Another important thing for chickens is that they have access to a dust bath because this is how they rid themselves of mites and lice. It breaks my heart knowing that in big commercial confined chicken egg houses the chickens never see the light of day nor get the chance to rid themselves of pests. Vote against this with your purchase of eggs from pastured chickens. Dust baths are essential and this site will tell you how to make a dust bath.
Chickens also need plenty of perch space for sleeping so they won't be crowded. Chickens can be down right mean to other chickens if they don't like their bed fellows. You can see in my picture that a roosting perch can be made by obtaining some saw horse legs (see bottom of this post for ordering) and you can make your own and in any length you prefer. We put a 10 foot 2 x 4 on end and then nailed a 10 foot 2 x 4 flat on top so that it would be better on their feet and give them more foot perch space.
If you have laying hens, you might want to make available some oyster shell. However, if you supply them with a good laying feed ration they may not need the extra calcium from the oyster shell but it doesn't hurt to offer it free choice and it's cheap and lasts a long time. If chickens get too much scratch feed which is a treat then they will not eat enough of the balanced ration feed and this may cause a lack of calcium so be careful not to overdo on the treats. Do not give a laying ration to a hen that is not at least 4 months old and maybe not until you see that first egg. Laying rations contain less protein and more calcium. Too much calcium in immature birds can cause organ damage and laying problems later on. If you have a mixed flock it's best to keep them all on unmedicated starter or grower/finisher feed.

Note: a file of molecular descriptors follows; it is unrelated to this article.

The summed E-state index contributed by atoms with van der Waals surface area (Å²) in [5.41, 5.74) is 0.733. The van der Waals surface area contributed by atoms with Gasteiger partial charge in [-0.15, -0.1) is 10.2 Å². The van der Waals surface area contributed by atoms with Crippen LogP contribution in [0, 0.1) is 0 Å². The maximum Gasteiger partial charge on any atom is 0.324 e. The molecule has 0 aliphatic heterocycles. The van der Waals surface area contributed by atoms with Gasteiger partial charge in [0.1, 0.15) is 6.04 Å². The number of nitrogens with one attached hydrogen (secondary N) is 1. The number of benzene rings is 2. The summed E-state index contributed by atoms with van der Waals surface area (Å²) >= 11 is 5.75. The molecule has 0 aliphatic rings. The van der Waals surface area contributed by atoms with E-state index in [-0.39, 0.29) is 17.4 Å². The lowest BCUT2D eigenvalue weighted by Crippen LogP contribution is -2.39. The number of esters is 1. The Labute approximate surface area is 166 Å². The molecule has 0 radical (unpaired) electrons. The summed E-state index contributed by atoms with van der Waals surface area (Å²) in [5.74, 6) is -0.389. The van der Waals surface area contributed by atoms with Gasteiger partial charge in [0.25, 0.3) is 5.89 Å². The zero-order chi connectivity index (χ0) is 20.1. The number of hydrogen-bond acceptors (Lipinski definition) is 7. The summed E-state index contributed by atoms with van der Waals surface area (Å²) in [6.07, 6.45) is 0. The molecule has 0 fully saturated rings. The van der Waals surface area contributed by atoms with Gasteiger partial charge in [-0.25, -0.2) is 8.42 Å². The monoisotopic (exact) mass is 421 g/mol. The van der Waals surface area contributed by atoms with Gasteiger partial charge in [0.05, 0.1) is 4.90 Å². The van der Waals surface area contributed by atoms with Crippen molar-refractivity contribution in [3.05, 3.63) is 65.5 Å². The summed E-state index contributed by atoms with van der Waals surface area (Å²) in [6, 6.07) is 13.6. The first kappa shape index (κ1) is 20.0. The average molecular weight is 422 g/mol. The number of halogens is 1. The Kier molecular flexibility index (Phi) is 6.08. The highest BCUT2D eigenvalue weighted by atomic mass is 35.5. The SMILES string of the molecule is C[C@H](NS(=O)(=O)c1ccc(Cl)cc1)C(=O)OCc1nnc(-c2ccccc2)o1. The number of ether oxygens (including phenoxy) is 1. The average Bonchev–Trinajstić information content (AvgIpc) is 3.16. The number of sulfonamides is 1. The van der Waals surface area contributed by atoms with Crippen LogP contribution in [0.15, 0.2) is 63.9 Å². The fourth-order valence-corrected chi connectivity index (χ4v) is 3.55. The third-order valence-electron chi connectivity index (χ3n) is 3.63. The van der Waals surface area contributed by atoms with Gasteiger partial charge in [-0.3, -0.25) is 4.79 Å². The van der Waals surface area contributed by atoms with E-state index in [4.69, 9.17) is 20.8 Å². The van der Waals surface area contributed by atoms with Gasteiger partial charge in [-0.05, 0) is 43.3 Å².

You can also purchase grit if you pen does not supply this. Chickens do not have teeth so they need grit in their crop to help grind the food they eat.
One little addition to their water supply will provide great benefits for your chickens and it is Raw Apple Cider Vinegar. Do not use the pasteurized kind. The kind that I and most food bloggers use is "Braggs" brand. If you make Kombucha Tea then you can add this to the water as Kombucha Tea is kin to Vinegar. In fact if brewed long enough it is vinegar. Add 1 tablespoon to a gallon of water and do this for one week per month. The benefits are that it will correct the ph balance of the chicken's crop and help prevent against infection, it's an immune booster and full of vitamins, minerals and trace elements. They really like the taste and will drink more water. Don't use it in a metal waterer, however, as it will react with the metal. And by the way, ACV is good for humans too. I drink a teaspoon in a glass of water every morning. Other great uses for vinegar here. Cheers! Here's to healthy chickens.
| || || || |